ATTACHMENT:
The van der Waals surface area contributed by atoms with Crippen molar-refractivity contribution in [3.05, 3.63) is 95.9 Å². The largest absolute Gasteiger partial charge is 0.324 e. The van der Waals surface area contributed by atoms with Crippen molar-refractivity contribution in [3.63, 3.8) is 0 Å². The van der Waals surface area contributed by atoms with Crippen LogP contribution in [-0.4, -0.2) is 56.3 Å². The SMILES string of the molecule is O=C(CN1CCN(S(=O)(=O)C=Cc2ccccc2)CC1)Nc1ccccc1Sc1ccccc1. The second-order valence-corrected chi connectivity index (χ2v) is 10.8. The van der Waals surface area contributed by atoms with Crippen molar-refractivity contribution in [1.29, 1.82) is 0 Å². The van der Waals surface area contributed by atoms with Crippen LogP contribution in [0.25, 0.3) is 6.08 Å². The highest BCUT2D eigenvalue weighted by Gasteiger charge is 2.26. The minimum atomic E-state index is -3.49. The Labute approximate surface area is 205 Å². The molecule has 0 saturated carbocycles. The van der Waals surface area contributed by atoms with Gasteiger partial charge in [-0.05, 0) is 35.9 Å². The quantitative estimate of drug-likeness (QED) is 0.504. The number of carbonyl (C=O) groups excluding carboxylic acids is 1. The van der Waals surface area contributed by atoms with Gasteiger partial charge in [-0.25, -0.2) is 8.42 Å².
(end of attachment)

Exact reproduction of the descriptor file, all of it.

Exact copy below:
The van der Waals surface area contributed by atoms with Crippen molar-refractivity contribution in [3.05, 3.63) is 95.9 Å². The largest absolute Gasteiger partial charge is 0.324 e. The van der Waals surface area contributed by atoms with Crippen molar-refractivity contribution in [3.63, 3.8) is 0 Å². The van der Waals surface area contributed by atoms with Crippen LogP contribution in [-0.4, -0.2) is 56.3 Å². The SMILES string of the molecule is O=C(CN1CCN(S(=O)(=O)C=Cc2ccccc2)CC1)Nc1ccccc1Sc1ccccc1. The second-order valence-corrected chi connectivity index (χ2v) is 10.8. The van der Waals surface area contributed by atoms with Crippen molar-refractivity contribution in [1.29, 1.82) is 0 Å². The van der Waals surface area contributed by atoms with Crippen LogP contribution in [0.25, 0.3) is 6.08 Å². The highest BCUT2D eigenvalue weighted by Gasteiger charge is 2.26. The minimum atomic E-state index is -3.49. The Labute approximate surface area is 205 Å². The molecule has 0 saturated carbocycles. The van der Waals surface area contributed by atoms with Gasteiger partial charge in [-0.05, 0) is 35.9 Å². The quantitative estimate of drug-likeness (QED) is 0.504. The number of carbonyl (C=O) groups excluding carboxylic acids is 1. The van der Waals surface area contributed by atoms with Gasteiger partial charge in [-0.25, -0.2) is 8.42 Å².